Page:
Amid persistent setbacks in the fight against the Islamic State group, US President Barack Obama turned the US military’s focus to the Sunni-Shiite divide, ordering hundreds of troops to Iraq to better integrate Iraqi forces and lay the groundwork to retake Ramadi and other key cities.
The expanded military campaign is to set up a new base in Anbar Province to advise Iraqi forces on how to plan and organize operations and help them reach out to Sunni tribes and bring them into the battle.
However, it leaves out any move to send US forces closer to the front lines, either to call in airstrikes or advise smaller battlefront units, underscoring Obama’s reluctance to plunge the US military deeper into war.
Under the plan announced on Wednesday, up to 450 more US troops are set to deploy to Iraq in the next six to eight weeks and set up a fifth training site al-Taqaddum, a desert air base that was a US military hub during the 2003-2011 war.
The site is to be dedicated to helping the Iraqi Army integrate Sunni tribes into the fight, an element seen as a crucial to driving the Islamic State, formerly known as the Islamic State of Iraq and the Levant, out of the Sunni-majority areas of western Iraq.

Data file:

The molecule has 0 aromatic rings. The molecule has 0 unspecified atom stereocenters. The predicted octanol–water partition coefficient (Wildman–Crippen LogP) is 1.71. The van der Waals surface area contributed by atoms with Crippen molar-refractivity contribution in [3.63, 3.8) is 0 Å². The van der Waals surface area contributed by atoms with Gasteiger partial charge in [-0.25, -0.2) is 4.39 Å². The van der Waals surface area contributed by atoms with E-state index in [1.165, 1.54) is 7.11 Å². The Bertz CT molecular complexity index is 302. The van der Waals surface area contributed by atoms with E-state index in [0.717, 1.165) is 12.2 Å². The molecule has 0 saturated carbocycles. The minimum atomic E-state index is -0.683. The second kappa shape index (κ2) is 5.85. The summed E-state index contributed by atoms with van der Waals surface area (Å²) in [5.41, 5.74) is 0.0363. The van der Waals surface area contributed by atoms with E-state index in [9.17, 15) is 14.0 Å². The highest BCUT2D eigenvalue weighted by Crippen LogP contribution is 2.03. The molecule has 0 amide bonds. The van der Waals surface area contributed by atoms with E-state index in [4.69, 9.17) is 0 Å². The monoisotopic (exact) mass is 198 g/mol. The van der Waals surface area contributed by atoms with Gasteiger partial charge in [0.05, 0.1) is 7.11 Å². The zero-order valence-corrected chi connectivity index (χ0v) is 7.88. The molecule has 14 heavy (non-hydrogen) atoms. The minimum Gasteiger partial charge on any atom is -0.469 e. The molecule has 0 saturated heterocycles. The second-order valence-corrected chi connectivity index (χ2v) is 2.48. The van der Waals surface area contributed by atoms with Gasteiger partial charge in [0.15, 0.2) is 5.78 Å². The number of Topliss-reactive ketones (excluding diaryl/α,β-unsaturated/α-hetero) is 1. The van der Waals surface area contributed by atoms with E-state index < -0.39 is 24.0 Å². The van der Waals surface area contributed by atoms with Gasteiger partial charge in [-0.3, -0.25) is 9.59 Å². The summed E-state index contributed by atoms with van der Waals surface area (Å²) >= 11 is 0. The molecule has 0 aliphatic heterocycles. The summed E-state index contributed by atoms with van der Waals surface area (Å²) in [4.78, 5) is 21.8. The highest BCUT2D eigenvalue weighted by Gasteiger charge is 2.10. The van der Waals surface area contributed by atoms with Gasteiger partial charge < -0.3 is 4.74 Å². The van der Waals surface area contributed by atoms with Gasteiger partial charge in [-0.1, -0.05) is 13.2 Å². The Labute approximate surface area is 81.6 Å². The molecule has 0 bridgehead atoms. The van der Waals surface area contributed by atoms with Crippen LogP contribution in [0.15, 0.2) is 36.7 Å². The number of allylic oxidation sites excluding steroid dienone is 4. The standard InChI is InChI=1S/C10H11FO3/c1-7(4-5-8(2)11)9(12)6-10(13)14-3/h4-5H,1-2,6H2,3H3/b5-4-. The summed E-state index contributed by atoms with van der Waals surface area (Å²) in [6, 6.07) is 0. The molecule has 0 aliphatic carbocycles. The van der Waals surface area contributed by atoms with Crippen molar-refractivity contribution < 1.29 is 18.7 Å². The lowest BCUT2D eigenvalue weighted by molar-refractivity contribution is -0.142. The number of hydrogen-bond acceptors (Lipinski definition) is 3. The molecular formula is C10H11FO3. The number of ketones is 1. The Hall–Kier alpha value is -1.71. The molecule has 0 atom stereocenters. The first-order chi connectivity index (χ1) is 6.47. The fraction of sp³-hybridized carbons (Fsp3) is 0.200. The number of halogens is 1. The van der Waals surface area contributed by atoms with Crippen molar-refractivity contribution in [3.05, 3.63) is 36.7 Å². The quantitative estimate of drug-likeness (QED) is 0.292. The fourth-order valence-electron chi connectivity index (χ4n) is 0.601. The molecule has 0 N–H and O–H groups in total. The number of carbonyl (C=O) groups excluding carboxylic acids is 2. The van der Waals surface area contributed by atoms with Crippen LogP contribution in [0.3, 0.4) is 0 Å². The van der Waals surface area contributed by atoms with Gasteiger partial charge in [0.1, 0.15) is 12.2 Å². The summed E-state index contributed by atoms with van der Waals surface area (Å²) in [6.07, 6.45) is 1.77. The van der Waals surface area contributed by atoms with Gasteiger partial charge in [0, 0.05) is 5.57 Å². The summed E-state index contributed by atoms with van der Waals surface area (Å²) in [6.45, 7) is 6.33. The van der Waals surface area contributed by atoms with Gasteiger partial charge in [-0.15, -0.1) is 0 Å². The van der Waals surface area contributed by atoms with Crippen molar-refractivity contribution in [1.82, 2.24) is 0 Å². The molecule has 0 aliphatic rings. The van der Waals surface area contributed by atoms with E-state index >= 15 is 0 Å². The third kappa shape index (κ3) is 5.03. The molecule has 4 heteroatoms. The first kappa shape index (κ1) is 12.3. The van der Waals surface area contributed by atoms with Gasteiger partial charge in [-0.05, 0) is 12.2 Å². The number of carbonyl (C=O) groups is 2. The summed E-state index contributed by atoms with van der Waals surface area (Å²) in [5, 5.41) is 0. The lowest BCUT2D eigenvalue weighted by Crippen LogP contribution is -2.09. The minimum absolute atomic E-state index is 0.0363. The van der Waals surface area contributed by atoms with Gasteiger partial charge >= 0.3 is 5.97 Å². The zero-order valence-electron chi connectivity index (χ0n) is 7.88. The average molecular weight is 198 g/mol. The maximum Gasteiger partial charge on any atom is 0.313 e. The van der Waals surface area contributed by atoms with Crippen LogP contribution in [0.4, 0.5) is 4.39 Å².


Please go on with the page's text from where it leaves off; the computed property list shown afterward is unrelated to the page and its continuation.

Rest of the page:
The expanded effort is also to include expediting the delivery of US equipment and arms to Iraq, including directly to troops at al-Taqaddum, under the authority of the government in Baghdad
The US is insistent that its troops would not have a combat role, but they might venture out of the base in order to help identify and recruit Sunni tribes. About a quarter of the new troops are to be advisers, and the remainder are to handle security, logistics and other administrative tasks.
Obama this week lamented that the US lacks a “complete strategy” for defeating the Islamic State and officials pointed to a lack of recruits among Sunnis. The administration insisted on Wednesday that the plan is not a change in the US strategy, but instead said it addresses that Sunni recruitment failure.
The Sunni-Shiite divide has been at the heart of the Islamic State’s successes in Iraq. US officials blamed the Iraqi government for last year’s collapse of the military in the face of the Islamic State onslaught. Many Sunnis in the armed forces dropped their weapons and fled, unwilling to fight for the Shiite-led government.
Some local citizens in Sunni-majority areas still fear an invasion and reprisals from Iran-backed Shiite militia even more than domination by the Islamic State.
Iraqi leaders in the Shiite-led government have also been slow to recruit Sunni tribesmen, fearing that the fighters, once armed, could turn against them.
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